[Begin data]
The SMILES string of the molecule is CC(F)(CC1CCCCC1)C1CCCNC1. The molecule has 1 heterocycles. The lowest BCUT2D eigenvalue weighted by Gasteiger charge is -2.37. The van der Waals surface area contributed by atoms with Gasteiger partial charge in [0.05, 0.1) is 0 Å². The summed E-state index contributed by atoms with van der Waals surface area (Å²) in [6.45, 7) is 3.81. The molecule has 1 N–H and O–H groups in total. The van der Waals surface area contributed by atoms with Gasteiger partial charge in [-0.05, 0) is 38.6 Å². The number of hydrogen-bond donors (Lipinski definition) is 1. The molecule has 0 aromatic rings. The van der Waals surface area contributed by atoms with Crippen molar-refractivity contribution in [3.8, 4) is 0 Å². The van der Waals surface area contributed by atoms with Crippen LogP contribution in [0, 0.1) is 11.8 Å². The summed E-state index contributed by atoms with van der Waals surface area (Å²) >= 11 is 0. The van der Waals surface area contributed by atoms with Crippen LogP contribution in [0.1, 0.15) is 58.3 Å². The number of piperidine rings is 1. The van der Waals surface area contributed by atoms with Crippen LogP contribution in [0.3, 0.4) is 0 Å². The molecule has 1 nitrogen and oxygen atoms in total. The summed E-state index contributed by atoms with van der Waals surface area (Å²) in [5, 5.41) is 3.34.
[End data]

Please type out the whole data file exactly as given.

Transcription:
The SMILES string of the molecule is CC(F)(CC1CCCCC1)C1CCCNC1. The molecule has 1 heterocycles. The lowest BCUT2D eigenvalue weighted by Gasteiger charge is -2.37. The van der Waals surface area contributed by atoms with Gasteiger partial charge in [0.05, 0.1) is 0 Å². The summed E-state index contributed by atoms with van der Waals surface area (Å²) in [6.45, 7) is 3.81. The molecule has 1 N–H and O–H groups in total. The van der Waals surface area contributed by atoms with Gasteiger partial charge in [-0.05, 0) is 38.6 Å². The number of hydrogen-bond donors (Lipinski definition) is 1. The molecule has 0 aromatic rings. The van der Waals surface area contributed by atoms with Crippen molar-refractivity contribution in [3.8, 4) is 0 Å². The van der Waals surface area contributed by atoms with Crippen LogP contribution in [0, 0.1) is 11.8 Å². The summed E-state index contributed by atoms with van der Waals surface area (Å²) >= 11 is 0. The van der Waals surface area contributed by atoms with Crippen LogP contribution in [0.1, 0.15) is 58.3 Å². The number of piperidine rings is 1. The van der Waals surface area contributed by atoms with Crippen LogP contribution in [0.3, 0.4) is 0 Å². The molecule has 1 nitrogen and oxygen atoms in total. The summed E-state index contributed by atoms with van der Waals surface area (Å²) in [5, 5.41) is 3.34.